The branch of Public Health Dentistry has been here since time immemorial with the earliest history dating to 3000 B.C. Public Health Dentists not only provide treatment but also focus on dental and oral health issues in communities and populations rather than individual patients. We not only have assessment skills but also have the right in policy making and expert advocacy. In spite of the manpower, human capital, and the uprising technology, it is an irony that our profession is quite saturated in this current scenario. Even with Dr. Guy Moorman in his podcast, stating "They never talk about the public-health dentist, and I think deep down inside, we're all a specialist, because at the end of the day we're all a public-health dentists”. We who represent the public health of the people at large services hold the key for developing awareness about the social aspects of the profession and the responsibility towards community. It is our solemn duty to uplift and strengthen this pool of research and information. Historic epidemiologists such as Sir William Budd and Sir John Snow have immensely contributed in the discovery of typhoid fever and cholera. COVID has changed everyone’s way of living, taking us to our knees. The pandemic exposed significant gaps in this public health emergency declared by the WHO. As the mindset of the people has been bombarded with fear and anxiety of this entity, there is lack of awareness about the ongoing chaos. Many under-privileged population which lack in knowledge are being exposed to this entity. It is the immediate need to take this opportunity and assess the role of dental care professionals in a global public health emergency by coming to their aid in their creating awareness about COVID. By organizing awareness programs and educating the masses so that they carry the word to each other and even guide others building the basis for dental health care. It is also our moral duty to act as “Behavioral providers” so as to counteract the pandemic related mental health implications on the population.

By the use of teledentistry establishment of channels of communication by its unique ability is very helpful. We should connect the disadvantaged, primarily rural communities and the homebound with dental providers which make the method particularly well-suited to address lack of access during and after the pandemic as they are critical in safety providers concerning patient. We should clearly communicate the importance of oral health to overall health, indicate the steps being taken to ensure patient and provider safety, and promote prevention and non aerosol procedures during dental emergencies. During this pandemic, triaging services are essentially important to sort patients likely to be infected with the pathogen of concern. The Dental Council of India recommends telephonically scheduling patients and triaging them according to their need of dental care. We should be able to screen and identify potential high-risk COVID patients to prevent the spread of the infectious disease. And also incorporating this knowledge to the students that would be beneficial for them to refer such a case and also will be able to prioritize dental treatment for their patients which is the need of the moment. Advocacy of the public support for or recommendation of a particular cause or policy needs to be undertaken. This will shift the temporary regulatory changes to permanent being implemented to address this immediate chaos to address disparities and inequities.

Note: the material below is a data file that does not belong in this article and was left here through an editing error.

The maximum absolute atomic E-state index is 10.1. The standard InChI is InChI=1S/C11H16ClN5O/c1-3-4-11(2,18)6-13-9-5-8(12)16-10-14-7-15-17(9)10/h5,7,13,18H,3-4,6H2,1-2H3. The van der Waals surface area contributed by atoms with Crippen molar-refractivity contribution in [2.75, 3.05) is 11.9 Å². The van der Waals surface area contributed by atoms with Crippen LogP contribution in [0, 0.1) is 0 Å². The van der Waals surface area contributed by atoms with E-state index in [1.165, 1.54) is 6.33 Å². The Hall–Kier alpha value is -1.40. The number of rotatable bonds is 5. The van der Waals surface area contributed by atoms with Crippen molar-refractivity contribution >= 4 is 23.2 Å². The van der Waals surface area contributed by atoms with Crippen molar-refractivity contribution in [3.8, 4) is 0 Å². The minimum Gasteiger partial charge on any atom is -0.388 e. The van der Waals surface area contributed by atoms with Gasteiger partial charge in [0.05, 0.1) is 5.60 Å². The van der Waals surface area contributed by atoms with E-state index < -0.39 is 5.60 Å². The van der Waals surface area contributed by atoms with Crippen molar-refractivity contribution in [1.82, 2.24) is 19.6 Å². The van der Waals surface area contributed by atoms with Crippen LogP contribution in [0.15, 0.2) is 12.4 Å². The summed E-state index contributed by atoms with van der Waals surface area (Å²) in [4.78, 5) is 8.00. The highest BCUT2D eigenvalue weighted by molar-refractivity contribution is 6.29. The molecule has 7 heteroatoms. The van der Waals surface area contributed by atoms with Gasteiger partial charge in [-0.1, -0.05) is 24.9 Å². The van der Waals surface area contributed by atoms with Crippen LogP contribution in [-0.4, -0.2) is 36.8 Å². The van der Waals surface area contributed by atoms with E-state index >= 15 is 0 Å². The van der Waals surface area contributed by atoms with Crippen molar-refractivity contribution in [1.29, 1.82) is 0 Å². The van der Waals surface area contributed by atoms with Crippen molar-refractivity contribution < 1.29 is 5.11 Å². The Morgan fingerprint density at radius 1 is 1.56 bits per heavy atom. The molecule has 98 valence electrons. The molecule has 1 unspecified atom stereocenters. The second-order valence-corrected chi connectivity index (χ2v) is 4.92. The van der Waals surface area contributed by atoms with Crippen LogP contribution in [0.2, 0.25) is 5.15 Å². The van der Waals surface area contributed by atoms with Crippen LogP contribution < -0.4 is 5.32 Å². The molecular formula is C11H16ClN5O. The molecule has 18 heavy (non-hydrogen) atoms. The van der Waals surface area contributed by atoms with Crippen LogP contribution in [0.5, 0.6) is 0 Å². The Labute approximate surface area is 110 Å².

We Public Health Dentists should implement policy considerations, continued research, monitoring, and surveillance for this COVID. Ironically, in India out of 300 dental colleges with over 928 public health dentists, the rural PHCs in our country hardly have a few DPH professionals showing negligence and merely referring us as patient providers. History has shown how Public Health Dentists has led to revolutions such as during Global crisis in the 1980s, the oral health community actively responded to the HIV epidemic, Swine flu epidemic and the opioid crisis making us a frontline warrior. Looking at the brighter side, COVID is an opportunity to reform or make visible changes to the field of Public Health Dentistry rather than being isolated and separated from the mainstream healthcare. This COVID has clearly shown us that we are indeed a key integral part of this healthcare system and has unmasked an opening in the integration of oral health professionals into the public health system of India. Now is the time we Public Health Dentists need to support each other as a professional family appendaging in providing integrated healthcare to the people in this pandemic with “Health for All” being the beauty of our profession.